The Telegraph
Tuesday , February 4 , 2014
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Nitish hints at CPI tie-up

Patna, Feb. 3: Nitish Kumar today hinted about the possibility of a JD(U)-Left tie-up with a hope that a “broader block” of the non-Congress and non-BJP political parties would take shape at the Wednesday Delhi meeting.

“If the JD(U) strikes an electoral alliance in Bihar, it will be with the Left, particularly the CPI. Initial talks have taken place on the issue. But the JD(U)-Left alliance is yet to take a final shape,” the chief minister told reporters on the sidelines of his weekly janata durbar here.

Nitish said the Jharkhand Vikas Morcha (Prajatantrik) of Babulal Marandi, Biju Janata Dal of Naveen Patnaik, Asom Gana Parishad were among several other parties scheduled to attend the Wednesday conclave to give a shape to the idea of what he descried as the “broader block”.

In the context of Bihar, Nitish said neither the BJP nor the Congress would gain anything in the state.

The BJP, however, rejected the idea outright. “The third front or fresh front is already a failed idea. Every general election precedes the so-called coming up of a third front-like formation that peters out soon after the polls,” BJP general secretary in charge of Bihar affairs, Dharmendra Pradhan said.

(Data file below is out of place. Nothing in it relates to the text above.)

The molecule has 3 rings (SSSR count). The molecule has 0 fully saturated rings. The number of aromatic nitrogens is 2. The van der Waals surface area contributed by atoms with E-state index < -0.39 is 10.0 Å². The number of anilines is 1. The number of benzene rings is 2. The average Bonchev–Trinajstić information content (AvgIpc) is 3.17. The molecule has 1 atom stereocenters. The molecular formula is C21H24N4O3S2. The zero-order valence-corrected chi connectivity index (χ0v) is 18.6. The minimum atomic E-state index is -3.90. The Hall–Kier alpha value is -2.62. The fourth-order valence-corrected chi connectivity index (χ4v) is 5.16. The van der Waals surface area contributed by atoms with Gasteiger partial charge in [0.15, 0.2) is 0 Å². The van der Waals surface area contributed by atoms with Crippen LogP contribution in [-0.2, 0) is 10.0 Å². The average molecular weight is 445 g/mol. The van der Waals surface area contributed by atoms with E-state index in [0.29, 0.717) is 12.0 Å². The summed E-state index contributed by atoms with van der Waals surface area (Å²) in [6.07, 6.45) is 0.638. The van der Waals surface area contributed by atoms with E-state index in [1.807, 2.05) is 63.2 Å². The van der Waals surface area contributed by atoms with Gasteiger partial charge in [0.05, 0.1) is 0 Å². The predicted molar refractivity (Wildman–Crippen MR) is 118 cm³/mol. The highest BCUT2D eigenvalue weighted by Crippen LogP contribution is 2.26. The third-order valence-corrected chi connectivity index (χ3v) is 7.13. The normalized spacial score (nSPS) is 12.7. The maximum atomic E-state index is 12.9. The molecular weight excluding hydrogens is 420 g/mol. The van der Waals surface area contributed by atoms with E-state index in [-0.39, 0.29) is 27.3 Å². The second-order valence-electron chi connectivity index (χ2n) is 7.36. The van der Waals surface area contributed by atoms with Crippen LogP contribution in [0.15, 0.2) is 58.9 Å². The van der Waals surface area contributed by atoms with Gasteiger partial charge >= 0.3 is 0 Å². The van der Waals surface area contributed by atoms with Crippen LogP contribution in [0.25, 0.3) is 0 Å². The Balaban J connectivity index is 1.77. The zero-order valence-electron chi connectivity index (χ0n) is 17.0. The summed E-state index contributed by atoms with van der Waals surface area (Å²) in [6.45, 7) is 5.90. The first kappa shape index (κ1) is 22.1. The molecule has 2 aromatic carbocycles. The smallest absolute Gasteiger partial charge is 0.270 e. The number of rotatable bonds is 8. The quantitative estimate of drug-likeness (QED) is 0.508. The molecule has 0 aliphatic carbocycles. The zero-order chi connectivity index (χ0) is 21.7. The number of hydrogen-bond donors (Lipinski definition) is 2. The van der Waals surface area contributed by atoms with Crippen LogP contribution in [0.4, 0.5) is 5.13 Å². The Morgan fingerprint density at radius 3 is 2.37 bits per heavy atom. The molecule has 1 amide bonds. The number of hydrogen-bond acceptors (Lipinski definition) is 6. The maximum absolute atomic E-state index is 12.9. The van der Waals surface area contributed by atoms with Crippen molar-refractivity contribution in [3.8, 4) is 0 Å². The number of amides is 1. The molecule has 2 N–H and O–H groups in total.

Pradhan described the fresh front as the “B-team” of the Congress. “The very idea of a fresh front is incredible. Samajwadi Party of Mulayam Singh Yadav is still supporting the UPA-II. The Nitish government survives on the Congress’s support in Bihar. How can they (Nitish and Mulayam) describe themselves as credible non-Congress force? Their primary goal to check Narendra Modi from becoming Prime Minister, which will not work,” Pradhan said.

The Congress, too, has already rejected the idea of such a front.

While hoping that the broader non-Congress and non-BJP block would take shape on Wednesday, Nitish also admitted some parties were there who could not join the new block because of some practical problems.

There were troubles in the way of all the non-Congress and non-BJP parties coming together.

He was, apparently, referring towards the situation in Uttar Pradesh and Bengal. While Samajwadi Party and Bahujan Samaj Party could not come together in UP, the Trinamul Congress and the Left are too adrift to come together in Bengal.

Nitish sounded almost sure of his party’s success in the general elections. “We are highly encouraged to the see the response of the people at our meetings. We do not expect any sort of trouble in the way of our electoral success. The BJP and Congress will not succeed here despite their bragging.”

Nitish also refused to attach importance to the Centre’s decision to increase the number of cooking gas cylinders to the customers and bring down the prices of CNG. “Such decisions taken as the last minute will not work,” he said.

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